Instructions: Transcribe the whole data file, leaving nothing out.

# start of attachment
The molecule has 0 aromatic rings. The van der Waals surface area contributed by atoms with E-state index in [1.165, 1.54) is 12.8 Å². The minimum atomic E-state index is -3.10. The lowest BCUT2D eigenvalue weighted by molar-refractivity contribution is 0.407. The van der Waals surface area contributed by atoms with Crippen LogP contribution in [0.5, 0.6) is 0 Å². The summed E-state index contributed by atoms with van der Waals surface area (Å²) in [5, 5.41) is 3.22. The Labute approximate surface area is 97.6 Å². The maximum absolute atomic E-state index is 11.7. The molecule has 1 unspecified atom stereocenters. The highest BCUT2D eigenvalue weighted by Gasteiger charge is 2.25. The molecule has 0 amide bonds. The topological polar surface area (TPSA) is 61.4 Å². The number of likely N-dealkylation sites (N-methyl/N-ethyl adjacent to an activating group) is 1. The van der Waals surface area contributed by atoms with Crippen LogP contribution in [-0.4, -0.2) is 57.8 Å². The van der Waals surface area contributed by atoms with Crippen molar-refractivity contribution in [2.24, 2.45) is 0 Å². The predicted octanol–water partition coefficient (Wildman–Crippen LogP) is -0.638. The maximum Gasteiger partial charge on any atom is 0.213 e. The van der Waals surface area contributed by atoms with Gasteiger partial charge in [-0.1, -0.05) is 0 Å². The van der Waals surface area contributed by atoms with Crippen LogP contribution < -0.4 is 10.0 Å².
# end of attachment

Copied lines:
The molecule has 0 aromatic rings. The van der Waals surface area contributed by atoms with E-state index in [1.165, 1.54) is 12.8 Å². The minimum atomic E-state index is -3.10. The lowest BCUT2D eigenvalue weighted by molar-refractivity contribution is 0.407. The van der Waals surface area contributed by atoms with Crippen LogP contribution in [0.5, 0.6) is 0 Å². The summed E-state index contributed by atoms with van der Waals surface area (Å²) in [5, 5.41) is 3.22. The Labute approximate surface area is 97.6 Å². The maximum absolute atomic E-state index is 11.7. The molecule has 1 unspecified atom stereocenters. The highest BCUT2D eigenvalue weighted by Gasteiger charge is 2.25. The molecule has 0 amide bonds. The topological polar surface area (TPSA) is 61.4 Å². The number of likely N-dealkylation sites (N-methyl/N-ethyl adjacent to an activating group) is 1. The van der Waals surface area contributed by atoms with Crippen LogP contribution in [-0.4, -0.2) is 57.8 Å². The van der Waals surface area contributed by atoms with Crippen molar-refractivity contribution in [2.24, 2.45) is 0 Å². The predicted octanol–water partition coefficient (Wildman–Crippen LogP) is -0.638. The maximum Gasteiger partial charge on any atom is 0.213 e. The van der Waals surface area contributed by atoms with Gasteiger partial charge in [-0.1, -0.05) is 0 Å². The van der Waals surface area contributed by atoms with Crippen LogP contribution < -0.4 is 10.0 Å².